What Easter is


SHARONVILLE, OH – The death and resurrection of Jesus Christ is the central tenant of the Christian faith. Unlike other events in the life of Christ we know when it happened, down to the hours of the day. We know why it happened, where it happened, and most of the incidental events which accompanied it.

The Apostles made it clear that it was the essential element of the gospel message. The resurrection of Christ featured prominently in their preaching as did the suffering of the cross. “For the preaching of the cross is to them that perish foolishness; but unto us which are saved it is the power of God” (1 Cor. 1:18).


The New Testament stresses the resurrection in its teaching as Paul argues, “And if Christ be not raised, your faith is vain; ye are yet in your sins” (1 Cor. 15:17). We cannot diminish the primacy of the resurrection or the suffering of the cross to minor points of theological debate. Without them we do not have a living faith, merely a dead religion.

Yet, when most people hear the word, “Easter” they don’t think of these things. I used to work in a mall. Most of the time I took my lunch break at the food court. Every spring, on the outskirts of the food court, the mall entertained a notable visitor. Sometime around March/April the Easter Bunny held court. Parents and children would come there to have their pictures taken and memories made. While I always found the family dynamic a tender scene I never thought to myself, “Wow, what a wonderful representation of the resurrection of Christ!” There is nothing about eggs and bunnies that teach Christ’s passion.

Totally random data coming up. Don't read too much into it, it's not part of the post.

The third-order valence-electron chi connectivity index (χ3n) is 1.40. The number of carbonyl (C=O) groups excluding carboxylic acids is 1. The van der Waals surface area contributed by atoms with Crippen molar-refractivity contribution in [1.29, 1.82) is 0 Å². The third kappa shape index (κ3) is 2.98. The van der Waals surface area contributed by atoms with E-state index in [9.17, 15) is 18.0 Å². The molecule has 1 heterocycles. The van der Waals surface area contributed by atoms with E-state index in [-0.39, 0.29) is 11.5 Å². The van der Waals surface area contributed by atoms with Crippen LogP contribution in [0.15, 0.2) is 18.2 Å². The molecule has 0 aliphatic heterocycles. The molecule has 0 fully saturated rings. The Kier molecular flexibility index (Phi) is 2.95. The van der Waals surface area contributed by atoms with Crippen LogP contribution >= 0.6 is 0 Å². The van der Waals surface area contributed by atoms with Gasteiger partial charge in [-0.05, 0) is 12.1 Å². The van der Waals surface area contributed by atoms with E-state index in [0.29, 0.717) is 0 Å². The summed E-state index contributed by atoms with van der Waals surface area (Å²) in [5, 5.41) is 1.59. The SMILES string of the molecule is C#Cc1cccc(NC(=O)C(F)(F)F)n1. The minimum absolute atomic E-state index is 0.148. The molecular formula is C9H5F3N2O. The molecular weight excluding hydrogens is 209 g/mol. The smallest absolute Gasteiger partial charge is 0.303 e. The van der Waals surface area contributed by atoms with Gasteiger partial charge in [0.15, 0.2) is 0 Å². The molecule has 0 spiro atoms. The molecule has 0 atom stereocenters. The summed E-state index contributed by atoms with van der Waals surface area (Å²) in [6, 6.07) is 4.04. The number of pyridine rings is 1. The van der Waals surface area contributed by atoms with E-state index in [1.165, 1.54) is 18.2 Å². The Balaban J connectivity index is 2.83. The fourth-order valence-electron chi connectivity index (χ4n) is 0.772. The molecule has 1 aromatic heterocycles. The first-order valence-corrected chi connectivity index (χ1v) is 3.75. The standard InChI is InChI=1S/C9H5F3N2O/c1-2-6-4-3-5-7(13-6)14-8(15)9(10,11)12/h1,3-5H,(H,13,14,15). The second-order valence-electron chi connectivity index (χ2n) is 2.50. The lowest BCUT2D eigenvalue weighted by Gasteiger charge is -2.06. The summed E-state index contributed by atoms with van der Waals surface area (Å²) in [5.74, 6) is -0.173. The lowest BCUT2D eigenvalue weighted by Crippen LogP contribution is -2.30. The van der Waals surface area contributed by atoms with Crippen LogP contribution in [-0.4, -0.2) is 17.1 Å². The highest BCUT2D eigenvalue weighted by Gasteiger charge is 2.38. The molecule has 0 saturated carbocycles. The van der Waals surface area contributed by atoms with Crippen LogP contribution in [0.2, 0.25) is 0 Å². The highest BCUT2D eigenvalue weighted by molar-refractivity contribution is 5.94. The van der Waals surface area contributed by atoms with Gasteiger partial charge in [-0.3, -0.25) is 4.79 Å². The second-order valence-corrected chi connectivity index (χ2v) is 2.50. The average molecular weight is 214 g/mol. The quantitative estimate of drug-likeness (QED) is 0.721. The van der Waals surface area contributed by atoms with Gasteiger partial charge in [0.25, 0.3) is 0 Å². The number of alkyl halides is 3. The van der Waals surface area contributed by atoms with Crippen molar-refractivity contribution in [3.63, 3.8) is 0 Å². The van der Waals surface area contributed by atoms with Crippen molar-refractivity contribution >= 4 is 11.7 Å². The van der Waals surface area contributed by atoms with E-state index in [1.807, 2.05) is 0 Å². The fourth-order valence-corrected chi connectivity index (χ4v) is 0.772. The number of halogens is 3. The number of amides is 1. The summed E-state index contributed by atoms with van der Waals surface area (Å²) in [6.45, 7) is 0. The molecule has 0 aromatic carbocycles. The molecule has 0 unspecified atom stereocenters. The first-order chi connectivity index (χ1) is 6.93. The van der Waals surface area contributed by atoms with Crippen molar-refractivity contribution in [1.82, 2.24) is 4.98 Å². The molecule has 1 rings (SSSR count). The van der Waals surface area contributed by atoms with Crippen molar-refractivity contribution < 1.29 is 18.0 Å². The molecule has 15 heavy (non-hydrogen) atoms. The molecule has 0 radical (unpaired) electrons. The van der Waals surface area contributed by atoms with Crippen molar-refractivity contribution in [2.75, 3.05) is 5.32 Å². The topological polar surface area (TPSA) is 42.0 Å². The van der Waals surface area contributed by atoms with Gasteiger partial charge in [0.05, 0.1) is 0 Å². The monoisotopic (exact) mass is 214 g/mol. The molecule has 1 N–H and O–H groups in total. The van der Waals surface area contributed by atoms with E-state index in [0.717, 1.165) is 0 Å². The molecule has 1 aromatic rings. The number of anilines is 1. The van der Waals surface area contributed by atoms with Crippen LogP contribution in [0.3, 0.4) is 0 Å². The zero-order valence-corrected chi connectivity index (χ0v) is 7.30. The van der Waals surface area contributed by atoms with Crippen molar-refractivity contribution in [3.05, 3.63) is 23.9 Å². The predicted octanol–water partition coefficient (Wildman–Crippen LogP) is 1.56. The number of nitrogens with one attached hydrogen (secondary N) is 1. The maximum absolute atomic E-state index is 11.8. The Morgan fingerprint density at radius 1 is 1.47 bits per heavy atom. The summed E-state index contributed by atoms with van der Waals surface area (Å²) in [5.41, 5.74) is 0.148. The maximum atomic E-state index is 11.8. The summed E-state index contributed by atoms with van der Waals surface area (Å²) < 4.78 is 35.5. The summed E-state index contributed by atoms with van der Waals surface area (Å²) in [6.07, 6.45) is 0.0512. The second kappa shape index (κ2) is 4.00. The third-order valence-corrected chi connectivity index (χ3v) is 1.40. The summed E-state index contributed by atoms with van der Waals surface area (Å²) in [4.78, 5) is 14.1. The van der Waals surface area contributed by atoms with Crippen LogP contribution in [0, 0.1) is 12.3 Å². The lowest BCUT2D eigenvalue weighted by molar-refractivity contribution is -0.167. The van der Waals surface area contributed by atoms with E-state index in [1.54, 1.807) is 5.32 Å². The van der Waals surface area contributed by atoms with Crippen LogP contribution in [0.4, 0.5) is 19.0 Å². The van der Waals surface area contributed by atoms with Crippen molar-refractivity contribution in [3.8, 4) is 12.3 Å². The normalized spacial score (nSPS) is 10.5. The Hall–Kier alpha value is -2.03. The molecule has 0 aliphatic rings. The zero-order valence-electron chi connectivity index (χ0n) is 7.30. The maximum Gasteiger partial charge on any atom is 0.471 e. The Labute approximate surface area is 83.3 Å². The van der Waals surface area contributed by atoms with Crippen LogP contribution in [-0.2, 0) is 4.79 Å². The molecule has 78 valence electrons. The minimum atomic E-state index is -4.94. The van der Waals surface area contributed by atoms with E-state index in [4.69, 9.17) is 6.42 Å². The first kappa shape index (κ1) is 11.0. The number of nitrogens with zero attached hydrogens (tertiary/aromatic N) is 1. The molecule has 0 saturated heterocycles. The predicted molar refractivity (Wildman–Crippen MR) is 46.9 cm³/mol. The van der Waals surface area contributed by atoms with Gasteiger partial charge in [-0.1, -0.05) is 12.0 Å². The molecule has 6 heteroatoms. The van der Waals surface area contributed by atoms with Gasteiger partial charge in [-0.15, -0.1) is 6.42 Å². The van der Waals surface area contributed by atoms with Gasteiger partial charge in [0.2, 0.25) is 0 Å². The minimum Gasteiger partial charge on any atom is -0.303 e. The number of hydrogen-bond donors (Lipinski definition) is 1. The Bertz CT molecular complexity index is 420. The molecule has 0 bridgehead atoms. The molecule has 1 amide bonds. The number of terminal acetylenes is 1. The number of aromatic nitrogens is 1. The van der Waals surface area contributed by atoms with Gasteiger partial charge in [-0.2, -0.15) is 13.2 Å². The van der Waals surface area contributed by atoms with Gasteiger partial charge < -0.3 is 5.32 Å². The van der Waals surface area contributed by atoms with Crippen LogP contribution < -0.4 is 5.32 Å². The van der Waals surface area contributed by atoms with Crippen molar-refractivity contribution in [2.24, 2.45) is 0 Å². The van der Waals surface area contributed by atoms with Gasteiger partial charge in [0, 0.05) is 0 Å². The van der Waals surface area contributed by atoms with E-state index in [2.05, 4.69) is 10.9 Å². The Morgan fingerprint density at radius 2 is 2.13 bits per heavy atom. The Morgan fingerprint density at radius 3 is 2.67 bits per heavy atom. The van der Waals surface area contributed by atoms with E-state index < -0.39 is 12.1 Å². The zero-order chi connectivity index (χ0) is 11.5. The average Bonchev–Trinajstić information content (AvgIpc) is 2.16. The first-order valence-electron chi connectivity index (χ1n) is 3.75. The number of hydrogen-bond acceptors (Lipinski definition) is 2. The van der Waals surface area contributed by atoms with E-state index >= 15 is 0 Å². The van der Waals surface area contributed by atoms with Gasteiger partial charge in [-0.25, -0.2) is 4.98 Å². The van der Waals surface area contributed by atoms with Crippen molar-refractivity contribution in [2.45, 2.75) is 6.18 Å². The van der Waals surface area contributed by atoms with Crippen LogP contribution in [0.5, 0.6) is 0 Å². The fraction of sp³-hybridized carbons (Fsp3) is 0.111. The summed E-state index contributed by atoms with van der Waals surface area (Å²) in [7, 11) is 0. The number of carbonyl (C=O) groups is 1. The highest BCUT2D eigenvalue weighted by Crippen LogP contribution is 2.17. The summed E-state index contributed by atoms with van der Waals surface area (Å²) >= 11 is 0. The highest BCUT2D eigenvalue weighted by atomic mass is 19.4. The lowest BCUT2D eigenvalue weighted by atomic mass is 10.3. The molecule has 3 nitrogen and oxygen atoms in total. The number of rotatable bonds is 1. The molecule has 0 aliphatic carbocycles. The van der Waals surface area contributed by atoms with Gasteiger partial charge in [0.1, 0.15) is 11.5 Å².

Don’t misunderstand, I’m all for eating chocolate bunnies. My concern is that we’ve allowed the images of an increasingly secular culture take over the clear teaching of the Scriptures in our churches and our families. We’ve become so numbed by the culture that it seems we’ve forgotten that these events are central to the gospel message.

So what is the solution to this erosion of a biblical spirituality? The pastor. He stands firmly between the culture and the congregation. It is his job to teach and preach in such a way that the truth of Christ’s passion and resurrection is heard, learned, and understood. Paul tells the Ephesian elders that it is their job to, “feed the church of God, which he hath purchased with his own blood” (Acts 20:28).

The pastor is only one part of the answer. The Christian must also be diligent in their devotional life, following the lead of the pastor and holding to the Church Covenant. The Covenant helps us here, “We also encourage family and personal devotions; to religiously educate our children; to seek the salvation of our kindred and acquaintances. To walk cautiously in the world;” If we were to add this kind of focused life to biblical teaching we would never worry about the gale winds of culture.

Preaching and teaching the cross and the empty tomb won’t win any popularity contests, especially in a time when free speech has been replaced by approved speech. But we are not called to be popular. We are ordained to tell the truth.

ABOUT THE AUTHOR


David Smith is an author, speaker and podcaster. He is pastor of Creek Road Baptist Church in Sharonville, OH.

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